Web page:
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Ask a Cicerone: Breweries to Watch in 2014
Editor's Note: Ask a what? A Certified Cicerone®. That is, a beer expert who has passed a particular certification exam administered by the Craft Beer Institute. You can think of them as beer sommeliers.
Every year, the beer scene changes a little, and every year, you'll see new unfamiliar bottles and cans at your local beer shop. Which new breweries are worth exploring? Who should be on our radar? We asked our crew of beer experts which breweries we should keep an eye on in 2014: breweries doing exciting things, growing, experimenting, or just making really awesome beer.
Here's what they had to say.
"I wait with bated breath to see anything that Sam Richardson and Matt Monahan of Other Half Brewing decide to do next. They are *just* about to be given clearance to start brewing away on their system located in Carroll Gardens, Brooklyn, which should definitely make NYC beer drinkers quite happy. There's a notable culinary sensibility to how they approach creating beers—based on Matt being trained and working in kitchens across the country before making the sidestep to brewing—and it makes for finely balanced beers with unique nuances that are intriguing but not gimmicky. I'm currently most drawn to their Motueka Pale Ale."—James Tai (Pinch)
"My top pick for brewery to watch this year would have to be Casey Brewing and Blending out of Glenwood Springs, CO. This year at GABF and What the Funk?! (a sour beer event), the surprise hits were the sour beers coming out of AC Golden. Several of their experimental sours were incredible, but the Colorambic that they brought took the cake—it's the closest thing I've ever tasted to a true Belgian gueuze that wasn't actually brewed in Belgium. Late last year, head brewer (and sour brewer extraordinaire) Troy Casey left AC Golden to start up his own operation. He probably won't be releasing any beer for sale until late spring or summer at the earliest, but keep your eyes peeled. Casey's has the potential to become the next Crooked Stave or Hill Farmstead, so try to get your hands on some before it becomes impossible to find."—Pat Fahey (The Cicerone Certification Program)
"There are lots of exciting things happening on the craft beer front in St. Louis. One of the most promising is the major expansion of Urban Chestnut Brewing Company (UCBC). I really like this brewery because it is so different from most other craft brewers. They have two series of beers: 'Reverence' which pays homage to classic beer styles brewed in traditional fashion and 'Revolution' which smashes the boundaries of style guidelines with innovative recipes that are not only interesting and irreverent, but delicious too."—Chris Kline (Schnuck Markets)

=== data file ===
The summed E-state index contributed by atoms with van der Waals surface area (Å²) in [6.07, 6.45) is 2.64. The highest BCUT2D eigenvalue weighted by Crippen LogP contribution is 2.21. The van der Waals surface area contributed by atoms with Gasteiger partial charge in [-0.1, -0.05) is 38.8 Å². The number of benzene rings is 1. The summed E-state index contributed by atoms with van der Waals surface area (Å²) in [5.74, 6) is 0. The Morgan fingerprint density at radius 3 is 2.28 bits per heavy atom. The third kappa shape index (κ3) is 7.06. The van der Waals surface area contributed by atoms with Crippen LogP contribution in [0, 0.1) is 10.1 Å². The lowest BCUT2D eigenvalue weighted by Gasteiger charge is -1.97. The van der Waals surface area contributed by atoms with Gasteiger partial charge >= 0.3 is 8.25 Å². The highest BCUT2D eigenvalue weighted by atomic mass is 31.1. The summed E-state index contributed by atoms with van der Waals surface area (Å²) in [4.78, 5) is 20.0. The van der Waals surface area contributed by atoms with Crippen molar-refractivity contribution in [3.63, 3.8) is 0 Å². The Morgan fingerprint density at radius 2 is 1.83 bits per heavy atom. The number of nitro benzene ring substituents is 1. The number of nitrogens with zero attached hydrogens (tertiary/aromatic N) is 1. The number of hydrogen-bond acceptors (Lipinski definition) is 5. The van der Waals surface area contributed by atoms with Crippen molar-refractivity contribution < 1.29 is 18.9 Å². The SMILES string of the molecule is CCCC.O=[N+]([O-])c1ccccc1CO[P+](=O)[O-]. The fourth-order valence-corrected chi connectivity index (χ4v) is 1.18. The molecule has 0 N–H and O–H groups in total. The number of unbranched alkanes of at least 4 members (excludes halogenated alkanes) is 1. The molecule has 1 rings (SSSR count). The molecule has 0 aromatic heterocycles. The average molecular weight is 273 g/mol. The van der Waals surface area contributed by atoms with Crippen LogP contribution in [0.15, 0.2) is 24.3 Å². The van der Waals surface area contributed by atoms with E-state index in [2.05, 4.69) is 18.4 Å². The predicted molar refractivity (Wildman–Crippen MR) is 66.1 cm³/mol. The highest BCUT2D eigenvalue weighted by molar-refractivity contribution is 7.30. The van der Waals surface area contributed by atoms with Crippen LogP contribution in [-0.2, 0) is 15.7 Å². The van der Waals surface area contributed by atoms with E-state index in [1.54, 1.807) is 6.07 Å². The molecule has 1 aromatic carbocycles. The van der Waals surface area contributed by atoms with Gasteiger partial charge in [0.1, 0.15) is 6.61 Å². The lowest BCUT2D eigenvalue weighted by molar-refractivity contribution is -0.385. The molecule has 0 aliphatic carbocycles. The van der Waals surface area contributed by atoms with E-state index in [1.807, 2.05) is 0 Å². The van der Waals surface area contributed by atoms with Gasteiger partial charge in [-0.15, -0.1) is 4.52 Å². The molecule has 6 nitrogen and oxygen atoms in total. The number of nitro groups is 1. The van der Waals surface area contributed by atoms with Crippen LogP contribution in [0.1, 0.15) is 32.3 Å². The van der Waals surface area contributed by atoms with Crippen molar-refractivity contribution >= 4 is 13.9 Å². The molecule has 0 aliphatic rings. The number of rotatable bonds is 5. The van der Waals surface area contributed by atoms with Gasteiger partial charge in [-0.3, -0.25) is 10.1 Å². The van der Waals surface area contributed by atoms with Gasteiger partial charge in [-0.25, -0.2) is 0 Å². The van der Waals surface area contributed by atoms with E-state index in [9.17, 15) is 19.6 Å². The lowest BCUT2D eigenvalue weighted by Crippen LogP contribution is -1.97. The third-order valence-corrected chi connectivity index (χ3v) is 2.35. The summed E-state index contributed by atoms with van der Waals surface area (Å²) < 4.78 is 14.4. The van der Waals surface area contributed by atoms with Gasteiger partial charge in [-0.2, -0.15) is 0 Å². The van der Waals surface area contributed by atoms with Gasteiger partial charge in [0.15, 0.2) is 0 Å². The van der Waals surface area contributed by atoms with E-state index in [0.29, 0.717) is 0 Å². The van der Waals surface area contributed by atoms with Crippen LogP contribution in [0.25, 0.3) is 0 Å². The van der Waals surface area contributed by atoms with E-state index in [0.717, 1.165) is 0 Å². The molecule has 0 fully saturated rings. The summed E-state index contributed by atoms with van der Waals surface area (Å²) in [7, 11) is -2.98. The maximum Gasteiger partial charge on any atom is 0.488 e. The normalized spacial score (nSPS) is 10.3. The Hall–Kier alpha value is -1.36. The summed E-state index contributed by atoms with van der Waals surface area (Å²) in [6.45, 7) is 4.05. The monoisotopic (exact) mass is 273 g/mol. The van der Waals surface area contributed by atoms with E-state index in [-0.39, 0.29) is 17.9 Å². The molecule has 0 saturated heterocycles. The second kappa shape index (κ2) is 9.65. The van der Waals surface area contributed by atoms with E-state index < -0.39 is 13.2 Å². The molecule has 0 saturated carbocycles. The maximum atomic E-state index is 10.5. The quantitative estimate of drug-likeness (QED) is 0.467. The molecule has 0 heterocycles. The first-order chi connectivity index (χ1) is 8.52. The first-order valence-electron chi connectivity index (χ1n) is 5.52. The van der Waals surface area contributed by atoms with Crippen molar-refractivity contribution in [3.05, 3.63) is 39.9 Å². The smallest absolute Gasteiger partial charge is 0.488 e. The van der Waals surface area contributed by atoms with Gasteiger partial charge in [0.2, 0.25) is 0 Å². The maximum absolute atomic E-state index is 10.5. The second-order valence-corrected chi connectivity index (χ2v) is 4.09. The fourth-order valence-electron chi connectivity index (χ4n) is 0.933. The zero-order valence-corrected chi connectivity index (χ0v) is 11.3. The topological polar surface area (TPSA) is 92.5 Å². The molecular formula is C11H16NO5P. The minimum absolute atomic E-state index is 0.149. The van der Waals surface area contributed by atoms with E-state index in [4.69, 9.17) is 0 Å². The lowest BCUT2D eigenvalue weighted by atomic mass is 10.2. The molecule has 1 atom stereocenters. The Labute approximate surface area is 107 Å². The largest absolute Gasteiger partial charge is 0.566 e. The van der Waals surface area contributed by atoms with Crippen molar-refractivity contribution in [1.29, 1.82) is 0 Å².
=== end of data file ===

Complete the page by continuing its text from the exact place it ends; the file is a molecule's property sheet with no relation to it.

"California continues to produce ridiculously talented brewers. Sante Adairius Rustic Ales in Capitola, CA, Societe Beer Co. and Modern Times in San Diego, and The Rare Barrel in Berkeley are all going to make amazing beer, get huge buzz, and grow massively in barrel production in 2014 (that can still mean just a few thousand barrels, though). Because they're all small and very young, beer from these breweries will not be widely available. Their bottles, or cans in Modern Time's case, may quickly be relegated to whale status trade bait. If you're in California and get the chance to taste any of them or acquire bottles, don't hesitate!"—Chris Cohen (San Francisco Homebrewers Guild)
"Keep an eye on Stillwater Artisanal Ales based out of the Baltimore area. Since 2009, the owner/brewer, Brian Strumke, has helped pioneer the gypsy brewer movement, collaborating with brewers nationally and internationally to design and brew experimental Belgian style beers. His latest collaboration is with musicians and is called the Sensory Series, which is meant to bring together music and beer for all of our senses. Stillwater beers are pretty widely distributed, but if you're in Baltimore, try his pub, Of Love and Regret, to find the rarer beers."—Judy Neff (Pints & Plates)
"One place I'd definitely advise beer lovers to keep on their radar this year is the Peekskill Brewery. In my opinion, some of the most nuanced, unique and delicious beers have been coming out of their new brewery right on the waterfont in Peekskill, NY. One of my favorites, 'Amazeballs' is a juicy, dry-hopped, session IPA that just won silver at GABF. They brew in a very traditional way using a coolship and they don't filter anything. Their 'Simple Sour' berliner weisse is a NYC industry favorite and although they don't let a ton of kegs leave the brewery, it's a very easy place to visit and totally worth the trip."—Anne Becerra (The Ginger Man)
"Bellwoods Brewery in Toronto is less than two years old, and in my opinion, they've become best brewery in Ontario. They're brewing classic styles, like great session ales and a bang on dubbel and weizenbock; staying on top of trends with things like a single hop series of pales ales and making use of brett in barrel aging; and doing original things that other breweries aren't doing at all, like an imperial saison brewed with lemon and plum. Another Toronto brewery I'm excited about for the future is Amsterdam. One of the oldest breweries in Toronto, for a long time they brewed middle of the road, ho hum beers. But they have a new, very talented, and very creative brewmaster, and and they've been doing a lot of well brewed, interesting beers."—Jesse Vallins (The Saint Tavern)